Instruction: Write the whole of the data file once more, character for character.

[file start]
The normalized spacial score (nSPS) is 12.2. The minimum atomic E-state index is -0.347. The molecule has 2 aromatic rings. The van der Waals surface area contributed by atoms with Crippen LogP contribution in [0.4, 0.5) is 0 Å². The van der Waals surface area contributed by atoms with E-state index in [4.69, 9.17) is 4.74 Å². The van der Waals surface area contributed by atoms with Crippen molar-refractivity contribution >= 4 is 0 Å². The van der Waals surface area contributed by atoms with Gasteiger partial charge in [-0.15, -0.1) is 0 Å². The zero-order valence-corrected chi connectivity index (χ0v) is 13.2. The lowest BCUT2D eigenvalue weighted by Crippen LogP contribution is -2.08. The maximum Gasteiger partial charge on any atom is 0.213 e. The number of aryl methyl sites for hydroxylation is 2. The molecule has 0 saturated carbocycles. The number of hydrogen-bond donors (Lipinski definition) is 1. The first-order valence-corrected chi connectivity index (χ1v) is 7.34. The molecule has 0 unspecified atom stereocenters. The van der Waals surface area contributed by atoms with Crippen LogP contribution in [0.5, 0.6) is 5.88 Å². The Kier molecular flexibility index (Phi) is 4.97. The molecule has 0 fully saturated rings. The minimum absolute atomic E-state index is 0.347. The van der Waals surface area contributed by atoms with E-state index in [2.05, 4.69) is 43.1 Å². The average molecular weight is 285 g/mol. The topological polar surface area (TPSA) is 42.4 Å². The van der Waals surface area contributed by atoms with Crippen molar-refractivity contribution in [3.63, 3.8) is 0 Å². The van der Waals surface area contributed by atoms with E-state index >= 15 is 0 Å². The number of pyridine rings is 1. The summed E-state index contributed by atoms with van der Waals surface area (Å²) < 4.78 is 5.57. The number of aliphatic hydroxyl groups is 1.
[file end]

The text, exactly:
The normalized spacial score (nSPS) is 12.2. The minimum atomic E-state index is -0.347. The molecule has 2 aromatic rings. The van der Waals surface area contributed by atoms with Crippen LogP contribution in [0.4, 0.5) is 0 Å². The van der Waals surface area contributed by atoms with E-state index in [4.69, 9.17) is 4.74 Å². The van der Waals surface area contributed by atoms with Crippen molar-refractivity contribution >= 4 is 0 Å². The van der Waals surface area contributed by atoms with Gasteiger partial charge in [-0.15, -0.1) is 0 Å². The zero-order valence-corrected chi connectivity index (χ0v) is 13.2. The lowest BCUT2D eigenvalue weighted by Crippen LogP contribution is -2.08. The maximum Gasteiger partial charge on any atom is 0.213 e. The number of aryl methyl sites for hydroxylation is 2. The molecule has 0 saturated carbocycles. The number of hydrogen-bond donors (Lipinski definition) is 1. The first-order valence-corrected chi connectivity index (χ1v) is 7.34. The molecule has 0 unspecified atom stereocenters. The van der Waals surface area contributed by atoms with Crippen LogP contribution in [0.5, 0.6) is 5.88 Å². The Kier molecular flexibility index (Phi) is 4.97. The molecule has 0 fully saturated rings. The minimum absolute atomic E-state index is 0.347. The van der Waals surface area contributed by atoms with E-state index in [2.05, 4.69) is 43.1 Å². The average molecular weight is 285 g/mol. The topological polar surface area (TPSA) is 42.4 Å². The van der Waals surface area contributed by atoms with Crippen molar-refractivity contribution in [3.63, 3.8) is 0 Å². The van der Waals surface area contributed by atoms with E-state index >= 15 is 0 Å². The number of pyridine rings is 1. The summed E-state index contributed by atoms with van der Waals surface area (Å²) < 4.78 is 5.57. The number of aliphatic hydroxyl groups is 1.